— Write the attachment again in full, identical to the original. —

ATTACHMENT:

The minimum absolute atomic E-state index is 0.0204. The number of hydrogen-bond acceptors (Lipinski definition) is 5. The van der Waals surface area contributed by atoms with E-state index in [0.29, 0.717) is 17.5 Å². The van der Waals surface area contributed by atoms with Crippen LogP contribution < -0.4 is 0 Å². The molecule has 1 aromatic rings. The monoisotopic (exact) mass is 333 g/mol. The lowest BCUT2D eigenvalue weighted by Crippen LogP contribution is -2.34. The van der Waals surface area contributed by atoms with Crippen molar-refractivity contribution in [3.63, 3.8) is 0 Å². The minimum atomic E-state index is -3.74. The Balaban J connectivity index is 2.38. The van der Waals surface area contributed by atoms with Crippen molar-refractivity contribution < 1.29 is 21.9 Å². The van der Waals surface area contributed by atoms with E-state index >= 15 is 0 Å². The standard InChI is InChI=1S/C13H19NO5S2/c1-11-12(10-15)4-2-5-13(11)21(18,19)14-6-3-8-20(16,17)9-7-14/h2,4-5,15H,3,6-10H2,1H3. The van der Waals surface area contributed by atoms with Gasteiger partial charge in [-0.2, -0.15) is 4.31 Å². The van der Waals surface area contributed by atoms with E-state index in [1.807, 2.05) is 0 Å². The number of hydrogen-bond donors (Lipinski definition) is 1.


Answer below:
The minimum absolute atomic E-state index is 0.0204. The number of hydrogen-bond acceptors (Lipinski definition) is 5. The van der Waals surface area contributed by atoms with E-state index in [0.29, 0.717) is 17.5 Å². The van der Waals surface area contributed by atoms with Crippen LogP contribution < -0.4 is 0 Å². The molecule has 1 aromatic rings. The monoisotopic (exact) mass is 333 g/mol. The lowest BCUT2D eigenvalue weighted by Crippen LogP contribution is -2.34. The van der Waals surface area contributed by atoms with Crippen molar-refractivity contribution in [3.63, 3.8) is 0 Å². The minimum atomic E-state index is -3.74. The Balaban J connectivity index is 2.38. The van der Waals surface area contributed by atoms with Crippen molar-refractivity contribution < 1.29 is 21.9 Å². The van der Waals surface area contributed by atoms with E-state index >= 15 is 0 Å². The standard InChI is InChI=1S/C13H19NO5S2/c1-11-12(10-15)4-2-5-13(11)21(18,19)14-6-3-8-20(16,17)9-7-14/h2,4-5,15H,3,6-10H2,1H3. The van der Waals surface area contributed by atoms with Gasteiger partial charge in [-0.2, -0.15) is 4.31 Å². The van der Waals surface area contributed by atoms with E-state index in [1.807, 2.05) is 0 Å². The number of hydrogen-bond donors (Lipinski definition) is 1.